WeChat users accuse app of tracking conversations for advertising purposes

By Zhang Han Source:Global Times Published: 2019/3/28 17:31:55

A man is talking on WeChat in Guangzhou, South China's Guangdong Province. Photo: IC



Tencent's social media platform WeChat is in hot water after users found precisely placed advertisements on their accounts, accusing the app of spying on them for advertisers.  

Such accusations came in a wave after a Southern Metropolis Daily report that two newly registered WeChat accounts, received advertisements for tours to Japan and Japanese cosmetics after they exchanged chats about holidays to Hokkaido, Japan.

Many netizens shared their experience of receiving such precisely placed advertisements and accused WeChat of abusing users' private conversations. 

"The app has never surveilled users' conversations for advertising purposes," a Tencent spokesperson told the Global Times on condition of anonymity on Thursday. "As we have always promised, users have a right to their privacy."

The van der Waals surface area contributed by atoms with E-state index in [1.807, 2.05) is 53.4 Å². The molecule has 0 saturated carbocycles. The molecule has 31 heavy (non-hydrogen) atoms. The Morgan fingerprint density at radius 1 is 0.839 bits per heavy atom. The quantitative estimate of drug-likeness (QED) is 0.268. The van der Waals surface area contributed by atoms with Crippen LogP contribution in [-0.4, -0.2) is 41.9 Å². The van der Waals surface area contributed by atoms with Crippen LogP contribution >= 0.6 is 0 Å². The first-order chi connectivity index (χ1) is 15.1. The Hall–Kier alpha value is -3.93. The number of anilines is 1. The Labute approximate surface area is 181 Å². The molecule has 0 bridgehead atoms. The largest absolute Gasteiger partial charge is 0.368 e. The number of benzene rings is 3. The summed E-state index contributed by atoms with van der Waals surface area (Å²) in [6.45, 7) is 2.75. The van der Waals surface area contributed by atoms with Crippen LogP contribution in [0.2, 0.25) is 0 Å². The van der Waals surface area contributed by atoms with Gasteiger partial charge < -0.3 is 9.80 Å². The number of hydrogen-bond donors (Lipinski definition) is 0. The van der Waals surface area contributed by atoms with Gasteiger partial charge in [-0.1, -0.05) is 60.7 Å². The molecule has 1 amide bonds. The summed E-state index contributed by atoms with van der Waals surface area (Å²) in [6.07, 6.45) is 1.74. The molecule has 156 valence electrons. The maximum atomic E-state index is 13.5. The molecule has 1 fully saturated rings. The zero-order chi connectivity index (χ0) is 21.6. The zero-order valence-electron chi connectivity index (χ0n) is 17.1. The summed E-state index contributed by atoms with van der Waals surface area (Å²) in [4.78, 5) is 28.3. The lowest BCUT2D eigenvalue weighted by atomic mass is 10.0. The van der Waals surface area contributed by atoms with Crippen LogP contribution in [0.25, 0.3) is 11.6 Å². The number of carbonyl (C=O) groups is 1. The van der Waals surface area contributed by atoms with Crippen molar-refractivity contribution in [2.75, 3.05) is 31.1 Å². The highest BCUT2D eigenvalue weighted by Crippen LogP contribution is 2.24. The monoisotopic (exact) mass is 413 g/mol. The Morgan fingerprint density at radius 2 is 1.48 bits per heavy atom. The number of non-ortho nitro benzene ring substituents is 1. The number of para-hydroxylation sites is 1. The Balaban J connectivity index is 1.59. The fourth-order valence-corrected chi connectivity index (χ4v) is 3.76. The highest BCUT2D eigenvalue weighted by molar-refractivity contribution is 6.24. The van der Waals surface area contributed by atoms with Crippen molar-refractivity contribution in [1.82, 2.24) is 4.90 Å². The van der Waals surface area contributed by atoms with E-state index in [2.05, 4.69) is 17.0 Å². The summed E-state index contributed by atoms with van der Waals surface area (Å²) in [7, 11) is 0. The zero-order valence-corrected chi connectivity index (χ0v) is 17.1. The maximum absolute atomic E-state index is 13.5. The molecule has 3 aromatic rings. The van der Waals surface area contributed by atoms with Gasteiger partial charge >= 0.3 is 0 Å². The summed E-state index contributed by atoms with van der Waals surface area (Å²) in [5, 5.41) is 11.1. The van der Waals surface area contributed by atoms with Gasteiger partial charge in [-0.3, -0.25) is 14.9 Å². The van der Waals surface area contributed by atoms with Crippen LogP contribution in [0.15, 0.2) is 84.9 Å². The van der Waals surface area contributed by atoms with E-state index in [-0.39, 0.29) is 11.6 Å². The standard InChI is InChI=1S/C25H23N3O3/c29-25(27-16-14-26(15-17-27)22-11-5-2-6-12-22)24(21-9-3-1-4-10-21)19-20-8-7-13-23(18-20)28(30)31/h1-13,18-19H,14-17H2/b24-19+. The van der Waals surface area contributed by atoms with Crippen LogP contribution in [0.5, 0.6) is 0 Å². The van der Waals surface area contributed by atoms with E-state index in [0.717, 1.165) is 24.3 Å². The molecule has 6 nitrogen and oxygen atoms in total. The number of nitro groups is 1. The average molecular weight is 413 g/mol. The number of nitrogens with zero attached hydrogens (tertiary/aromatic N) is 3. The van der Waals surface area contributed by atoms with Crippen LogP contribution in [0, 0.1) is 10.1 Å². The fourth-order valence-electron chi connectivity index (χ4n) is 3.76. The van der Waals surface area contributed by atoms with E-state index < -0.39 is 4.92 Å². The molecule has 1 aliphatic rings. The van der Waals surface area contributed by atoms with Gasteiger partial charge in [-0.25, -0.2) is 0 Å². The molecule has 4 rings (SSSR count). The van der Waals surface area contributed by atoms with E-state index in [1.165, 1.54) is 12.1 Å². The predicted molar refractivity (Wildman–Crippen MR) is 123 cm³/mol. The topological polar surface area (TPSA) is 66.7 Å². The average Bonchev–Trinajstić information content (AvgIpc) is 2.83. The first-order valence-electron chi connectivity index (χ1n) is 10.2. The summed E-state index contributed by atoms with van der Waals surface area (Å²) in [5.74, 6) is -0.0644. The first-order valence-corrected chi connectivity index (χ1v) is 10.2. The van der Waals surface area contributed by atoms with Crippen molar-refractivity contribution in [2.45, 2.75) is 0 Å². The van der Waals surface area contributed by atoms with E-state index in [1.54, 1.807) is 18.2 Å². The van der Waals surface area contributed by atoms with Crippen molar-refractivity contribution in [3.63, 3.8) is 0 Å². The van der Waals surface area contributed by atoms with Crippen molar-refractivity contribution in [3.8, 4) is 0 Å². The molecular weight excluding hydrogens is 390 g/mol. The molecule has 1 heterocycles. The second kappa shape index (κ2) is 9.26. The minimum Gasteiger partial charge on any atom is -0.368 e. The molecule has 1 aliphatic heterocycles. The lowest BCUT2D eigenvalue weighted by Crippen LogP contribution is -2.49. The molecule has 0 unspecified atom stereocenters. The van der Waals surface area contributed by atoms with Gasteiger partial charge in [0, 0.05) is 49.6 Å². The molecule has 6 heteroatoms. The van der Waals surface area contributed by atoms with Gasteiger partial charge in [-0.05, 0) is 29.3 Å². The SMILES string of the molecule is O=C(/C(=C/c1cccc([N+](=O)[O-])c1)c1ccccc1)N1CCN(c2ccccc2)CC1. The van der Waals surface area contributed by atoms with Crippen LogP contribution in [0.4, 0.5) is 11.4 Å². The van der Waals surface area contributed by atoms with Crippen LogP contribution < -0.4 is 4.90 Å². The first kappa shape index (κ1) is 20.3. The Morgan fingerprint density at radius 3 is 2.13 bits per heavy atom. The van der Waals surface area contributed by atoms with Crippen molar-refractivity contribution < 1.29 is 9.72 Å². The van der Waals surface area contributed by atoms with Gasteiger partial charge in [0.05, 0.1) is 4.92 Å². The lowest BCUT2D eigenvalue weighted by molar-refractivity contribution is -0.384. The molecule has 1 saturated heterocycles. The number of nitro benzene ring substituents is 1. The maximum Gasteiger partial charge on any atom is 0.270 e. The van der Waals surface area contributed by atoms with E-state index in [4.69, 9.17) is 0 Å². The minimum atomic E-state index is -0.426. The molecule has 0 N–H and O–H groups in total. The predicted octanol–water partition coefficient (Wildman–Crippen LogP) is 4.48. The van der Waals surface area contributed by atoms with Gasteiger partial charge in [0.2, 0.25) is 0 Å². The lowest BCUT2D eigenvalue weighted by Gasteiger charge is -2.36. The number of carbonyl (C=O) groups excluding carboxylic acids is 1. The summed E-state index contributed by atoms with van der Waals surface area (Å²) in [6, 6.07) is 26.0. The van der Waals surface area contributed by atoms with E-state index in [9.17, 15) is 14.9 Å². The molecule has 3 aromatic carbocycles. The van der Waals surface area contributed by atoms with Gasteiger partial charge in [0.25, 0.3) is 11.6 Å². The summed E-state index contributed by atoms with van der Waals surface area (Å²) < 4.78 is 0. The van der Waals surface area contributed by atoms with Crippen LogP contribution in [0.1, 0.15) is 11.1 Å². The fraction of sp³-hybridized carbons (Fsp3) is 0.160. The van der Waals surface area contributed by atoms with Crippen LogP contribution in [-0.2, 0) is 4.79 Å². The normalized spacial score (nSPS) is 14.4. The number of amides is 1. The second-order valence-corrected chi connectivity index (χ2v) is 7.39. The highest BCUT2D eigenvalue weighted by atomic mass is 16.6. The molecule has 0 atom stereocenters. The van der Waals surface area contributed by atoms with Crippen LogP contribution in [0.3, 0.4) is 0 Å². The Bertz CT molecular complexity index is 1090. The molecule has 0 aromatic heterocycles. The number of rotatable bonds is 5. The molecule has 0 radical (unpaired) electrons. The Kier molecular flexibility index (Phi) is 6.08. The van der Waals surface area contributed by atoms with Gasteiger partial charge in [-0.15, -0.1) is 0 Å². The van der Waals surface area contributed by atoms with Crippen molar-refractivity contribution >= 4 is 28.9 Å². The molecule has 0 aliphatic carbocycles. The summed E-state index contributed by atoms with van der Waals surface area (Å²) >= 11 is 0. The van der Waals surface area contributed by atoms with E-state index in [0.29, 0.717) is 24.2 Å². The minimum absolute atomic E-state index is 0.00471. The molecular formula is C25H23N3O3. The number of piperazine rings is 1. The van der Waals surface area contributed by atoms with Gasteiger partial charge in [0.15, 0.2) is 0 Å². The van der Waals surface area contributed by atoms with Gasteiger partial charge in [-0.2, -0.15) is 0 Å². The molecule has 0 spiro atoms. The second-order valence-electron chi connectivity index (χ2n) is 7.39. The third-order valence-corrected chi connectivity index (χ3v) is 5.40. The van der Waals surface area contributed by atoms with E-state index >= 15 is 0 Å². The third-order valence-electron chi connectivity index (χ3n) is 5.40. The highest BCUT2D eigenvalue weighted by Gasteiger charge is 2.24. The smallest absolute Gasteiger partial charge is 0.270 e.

He explained that advertisers select a large number of users for their target group, which means some people in the group will find advertisements that match their chat and search history merely "by coincidence."

Zhao, a 26-year-old Beijing resident, was not convinced by WeChat's explanation. "I discussed the safety of Audi's interior materials and received the brand's advertisement in my WeChat moments the following day," Zhao told the Global Times. 

While she usually receives promotions for cosmetics and fashion brands, Zhao wondered "why the car advertisement appeared immediately after I chatted with my parents" about cars.  

"The targeting is not difficult in terms of technology, but as far as I know it's not likely that WeChat is surveilling users to place advertisements," an internet industry insider surnamed Yang, who  worked as an advertisement platform developer, told the Global Times.

The car advertisement could be sent after the user shared a relevant news article to WeChat friends, Yang said.  

A news portal may have detected that a user has read an article about a car brand and then sold the information to advertising platforms. After collecting a huge amount of data, the platform would then place advertisements on a variety of apps installed on targeted groups' devices, said Yang.  

Several Chinese food-delivery apps were also reported to eavesdrop on users' real-time conversations and then recommending restaurants accordingly.



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